You’d think that a dedicated gaming intellectual property that affords immense creative freedom on the part of the player would be championed outside of Japan as well as within. While the latter is certainly true, the former is sadly not the case.
Admittedly, From Software’s Armored Core games have often received rather disappointing localisations and non-existent marketing but some balk at the series’ ongoing complexity, both in terms of the controls and intricate customisation.
The truth is that these games have a very traditional learning curve in effect and not just as a series but for each and every game. In the current climate of zero effort rewards maximum enjoyment, Armored Core is decidedly antagonistic in its approach on making the player learn the game. In many ways, the Armored Core series is the spiritual successor to games like Assault Suits Valken.
Anyway, here’s more history on the older Armored Core games than you shake a reinforced ceramic composite stick at (oh, and each of the gameplay screenshots double as links to in-game footage in case you’re wondering).
More after the jump…
Armored Core (PlayStation)
The Earth is but a radioactive and blasted landscape, devoid of life since the Great Destruction fifty years ago. What is now left of humanity lives under the surface, in huge cities run by corrupt corporations. As such, there is the need for a discerning type of mercenary; one who can undertake missions of a particularly ruthless nature. These mercenaries are known as Ravens and their ride of choice is the Armored Core (also called an AC), a huge customisable mechanical avatar that’s sole purpose is to lay waste to whatever is stupid enough to stand in its way.
Armored Core was a game like no other at the time; it was a fast and responsive third-person shoot-em-up where the player piloted a massively customisable mecha. Each of the parts that made up these mechanical behemoths cost money, as did their maintenance and the re-supplying of ammunition, so the mercenary aspect of the game (as in getting paid) gave purpose to the gameplay. After all, nothing forces you more to be accurate and frugal with your machine gun shots when you know every single bullet is costing you money.
It was also a big game, with over forty missions and branching storylines. All of which where told in the somewhat voyeuristic fashion of e-mail from your disreputable employers. The game had a unique, eerie and dystopian feel. It also had one of the most memorable gaming villains, that of the decidedly uber AC Nineball and its enigmatic pilot, Hustler One.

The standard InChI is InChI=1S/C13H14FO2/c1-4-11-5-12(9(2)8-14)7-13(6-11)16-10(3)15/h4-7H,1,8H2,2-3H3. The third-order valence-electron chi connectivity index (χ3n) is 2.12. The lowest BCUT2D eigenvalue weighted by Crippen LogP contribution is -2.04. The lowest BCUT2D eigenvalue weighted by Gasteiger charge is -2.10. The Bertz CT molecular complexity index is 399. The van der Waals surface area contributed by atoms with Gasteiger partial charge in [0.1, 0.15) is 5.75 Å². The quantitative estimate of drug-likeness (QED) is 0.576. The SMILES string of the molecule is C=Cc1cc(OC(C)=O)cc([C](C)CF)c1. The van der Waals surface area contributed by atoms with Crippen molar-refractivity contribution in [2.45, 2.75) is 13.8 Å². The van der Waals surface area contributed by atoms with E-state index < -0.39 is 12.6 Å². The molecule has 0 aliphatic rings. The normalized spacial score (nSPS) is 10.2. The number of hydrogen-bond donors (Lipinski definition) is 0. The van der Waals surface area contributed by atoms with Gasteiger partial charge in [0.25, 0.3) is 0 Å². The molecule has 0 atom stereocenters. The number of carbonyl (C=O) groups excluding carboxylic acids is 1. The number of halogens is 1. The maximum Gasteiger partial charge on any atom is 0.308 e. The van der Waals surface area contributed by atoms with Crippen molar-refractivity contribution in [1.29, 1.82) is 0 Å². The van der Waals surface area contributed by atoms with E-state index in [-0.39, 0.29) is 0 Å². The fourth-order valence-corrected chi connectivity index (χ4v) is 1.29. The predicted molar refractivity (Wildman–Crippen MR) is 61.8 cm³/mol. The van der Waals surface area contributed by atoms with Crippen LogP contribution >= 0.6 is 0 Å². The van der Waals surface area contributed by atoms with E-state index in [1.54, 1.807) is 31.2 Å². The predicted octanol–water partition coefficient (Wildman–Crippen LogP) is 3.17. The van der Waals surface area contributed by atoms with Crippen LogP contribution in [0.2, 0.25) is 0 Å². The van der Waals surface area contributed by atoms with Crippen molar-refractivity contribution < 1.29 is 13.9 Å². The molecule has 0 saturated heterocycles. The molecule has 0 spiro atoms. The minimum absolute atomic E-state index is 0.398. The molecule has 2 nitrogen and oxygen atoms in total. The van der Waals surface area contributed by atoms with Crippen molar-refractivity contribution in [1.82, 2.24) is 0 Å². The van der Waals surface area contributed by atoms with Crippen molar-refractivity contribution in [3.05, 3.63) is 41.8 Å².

The controls were also particularly comprehensive, with almost every button on the pad used in gameplay. Due to the limitations of the original PlayStation pad, no analogue sticks were able to assuage the difficulty of tracking a target a la an FPS. Instead, the shoulder buttons acted as the means to look up and down. This was one of the main faults the game had but was easily avoided with judicious usage of the re-mapping of buttons via the options. That being said, yours truly had no problem with the shoulder buttons for vertical tracking but it did take a while to get used to (though the point here is that you are supposed to be controlling a complex mechanical war machine).
Armored Core’s mecha design was also very interesting in that the player could create their own mecha. As such, a special type of mecha designer was needed. Originally, Armored Core lacked any famous mecha design assistance but Shoji Kawamori, creator of Macross and mecha designer extraordinaire, heard of the project and offered his services.
Talking of Kawamori’s creative input, building an AC was no slapdash affair, creating an unbeatable AC was a work of heightened craftmanship. The main three areas of design focus were as follows; keeping the energy consumption on the generator as low as possible (whilst utilising a fast AC frame and powerful weapons), having the weight of your AC within the limits of your AC frame and making sure that your armour points are matched by defence points (in that having loads of AP means nothing if the armour’s defence is weak).
This was given a Western release and was one of the series most successful iterations; it also garnered a sizeable multiplayer community with various tournaments held both in Japan and abroad.
Armored Core Project Phantasma (PlayStation)
Set not long after the events in the original, the Wednesday Organisation are in the process of building a new type of AC killing weapon, called Phantasma. However, it seems that wider ramifications are still afoot. The few missions Project Phantasma offered were quite a bit more challenging this time around but this was mostly due to the fact that parts and money from the previous game could be utilised, so the difficulty had to be raised as a consequence.
The main addition in Project Phantasma was that of an arena mode. Replacing the redundant “Ranking” league table from the original game, the player now had to earn their No. 1 Raven status by physically downing their mercenary compatriots. Unlike the missions, AC damage and ammo didn’t need to be paid for and you basically earned pure cash for each victory.